Protesters across Iran are unarmed. However, Iran blames Kurdish-Iranian armed groups in Kurdish-majority Kurdistan for fomenting unrest in Kurdish-majority areas. Since the protests began, drones and missiles have hit Iranian Kurdish targets in Iraq, killing dozens of people.

General Hussein Yazdanpanah, head of the Kurdistan Freedom Party, accuses Tehran of using it as a

Last Saturday, the head of Iran’s armed forces accused Iraq’s semi-autonomous Kurdistan region of hosting 3,000 Iranian-Kurdish militants and vowed to continue attacking their bases unless the government disarms the fighters.

“Iran’s anti-terrorist operations will continue. No matter how long it takes, we will continue with this operation and bigger ones,” said Mohammad Hossein Bagheri, Chief of the General Staff of the Iranian Armed Forces.

PAK and other Kurdish-Iranian armed groups in Iraq say they have not supported the protests in any concrete way. But they have called on the US to intervene on behalf of the protesters, saying they are ready to help the Iranian Kurds take up arms if the crisis in Iran escalates.

“What is happening on the street with the demonstrators was not designed on my basis,” PAK leader General Hussein Yazdanpanah told CNN. He was speaking from the group’s barracks that were hit by Iranian missiles and drones on September 28, killing eight militants.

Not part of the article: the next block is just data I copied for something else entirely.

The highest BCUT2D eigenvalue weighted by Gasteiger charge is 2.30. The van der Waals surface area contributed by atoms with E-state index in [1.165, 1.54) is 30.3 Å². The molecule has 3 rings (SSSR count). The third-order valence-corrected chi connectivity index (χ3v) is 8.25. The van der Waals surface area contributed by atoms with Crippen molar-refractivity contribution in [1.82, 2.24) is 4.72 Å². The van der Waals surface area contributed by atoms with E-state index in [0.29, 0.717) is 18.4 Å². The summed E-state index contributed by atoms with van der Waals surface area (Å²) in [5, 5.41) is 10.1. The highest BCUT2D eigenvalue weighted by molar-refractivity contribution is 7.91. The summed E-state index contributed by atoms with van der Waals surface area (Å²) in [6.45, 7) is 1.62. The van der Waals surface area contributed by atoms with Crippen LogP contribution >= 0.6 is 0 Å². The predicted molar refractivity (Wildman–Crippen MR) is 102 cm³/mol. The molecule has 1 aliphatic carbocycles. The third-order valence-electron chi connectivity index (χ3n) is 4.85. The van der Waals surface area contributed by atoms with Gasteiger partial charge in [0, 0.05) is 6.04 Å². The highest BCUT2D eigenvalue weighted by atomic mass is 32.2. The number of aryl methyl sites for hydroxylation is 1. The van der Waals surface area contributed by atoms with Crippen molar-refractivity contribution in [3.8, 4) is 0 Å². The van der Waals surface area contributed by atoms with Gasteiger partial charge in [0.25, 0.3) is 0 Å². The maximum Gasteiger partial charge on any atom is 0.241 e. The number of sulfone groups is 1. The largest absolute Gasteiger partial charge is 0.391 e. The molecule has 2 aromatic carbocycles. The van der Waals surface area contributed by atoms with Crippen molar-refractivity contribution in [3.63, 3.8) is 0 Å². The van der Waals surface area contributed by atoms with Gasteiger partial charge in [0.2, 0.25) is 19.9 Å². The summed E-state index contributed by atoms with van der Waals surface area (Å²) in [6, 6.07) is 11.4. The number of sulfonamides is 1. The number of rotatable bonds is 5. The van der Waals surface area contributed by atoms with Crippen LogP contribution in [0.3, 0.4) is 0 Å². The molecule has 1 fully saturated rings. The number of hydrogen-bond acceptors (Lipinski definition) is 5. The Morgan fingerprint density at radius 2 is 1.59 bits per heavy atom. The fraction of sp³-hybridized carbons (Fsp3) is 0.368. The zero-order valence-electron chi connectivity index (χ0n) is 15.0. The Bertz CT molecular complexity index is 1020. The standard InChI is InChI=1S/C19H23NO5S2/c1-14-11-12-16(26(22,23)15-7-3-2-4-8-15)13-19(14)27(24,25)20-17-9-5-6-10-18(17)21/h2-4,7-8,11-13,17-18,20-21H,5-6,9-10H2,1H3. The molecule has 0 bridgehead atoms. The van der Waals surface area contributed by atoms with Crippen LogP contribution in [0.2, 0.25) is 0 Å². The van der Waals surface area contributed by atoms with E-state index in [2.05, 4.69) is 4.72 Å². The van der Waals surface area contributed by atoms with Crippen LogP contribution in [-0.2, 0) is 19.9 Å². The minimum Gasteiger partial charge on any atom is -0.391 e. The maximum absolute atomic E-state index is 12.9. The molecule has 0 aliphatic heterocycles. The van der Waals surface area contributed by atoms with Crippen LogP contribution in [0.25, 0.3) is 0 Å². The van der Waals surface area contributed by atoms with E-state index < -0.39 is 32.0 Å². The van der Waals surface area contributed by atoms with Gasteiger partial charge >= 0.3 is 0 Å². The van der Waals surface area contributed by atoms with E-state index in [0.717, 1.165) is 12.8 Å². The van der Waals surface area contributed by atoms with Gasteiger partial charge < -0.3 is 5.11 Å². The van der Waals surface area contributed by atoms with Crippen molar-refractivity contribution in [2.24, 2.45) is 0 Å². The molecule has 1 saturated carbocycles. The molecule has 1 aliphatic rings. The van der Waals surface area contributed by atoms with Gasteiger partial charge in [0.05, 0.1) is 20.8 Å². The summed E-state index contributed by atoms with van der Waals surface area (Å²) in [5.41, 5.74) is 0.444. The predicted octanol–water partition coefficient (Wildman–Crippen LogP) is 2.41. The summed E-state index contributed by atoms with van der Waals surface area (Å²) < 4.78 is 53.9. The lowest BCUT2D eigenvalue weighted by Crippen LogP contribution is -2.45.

On September 28, one of the barracks of the militants of an Iranian-Kurdish armed group located in Iraqi Kurdistan was attacked by Iranian drones and missiles.

“(Iran) is using us as a scapegoat for Iranian protests and to take the media’s attention away from Iran,” said Yazdanpanah, who believes he was the target of the attack.

“I will not hide the fact that I am a military supporter of my people,” he said, standing amid the destruction of his base near the town of Altun Kupri. The stench of two militants killed in the attack, but whose bodies have not yet been recovered, rises from the rubble.

“For a revolution to succeed, there must be military support from the people,” he added. “(Iran) wanted people to question that principle. (By bombing the base) they wanted to tell them that there is no military support to protect you.’

Across the country, protesters with various grievances — related to the dire state of Iran’s economy and the exclusion of ethnic groups — have united around a movement against the regime sparked by Amini’s death. Women have been at the forefront of the protests, arguing that Amini’s death at the hands of the notorious morality police highlights the plight of women under the Islamic Republic’s laws that restrict their dress and behavior.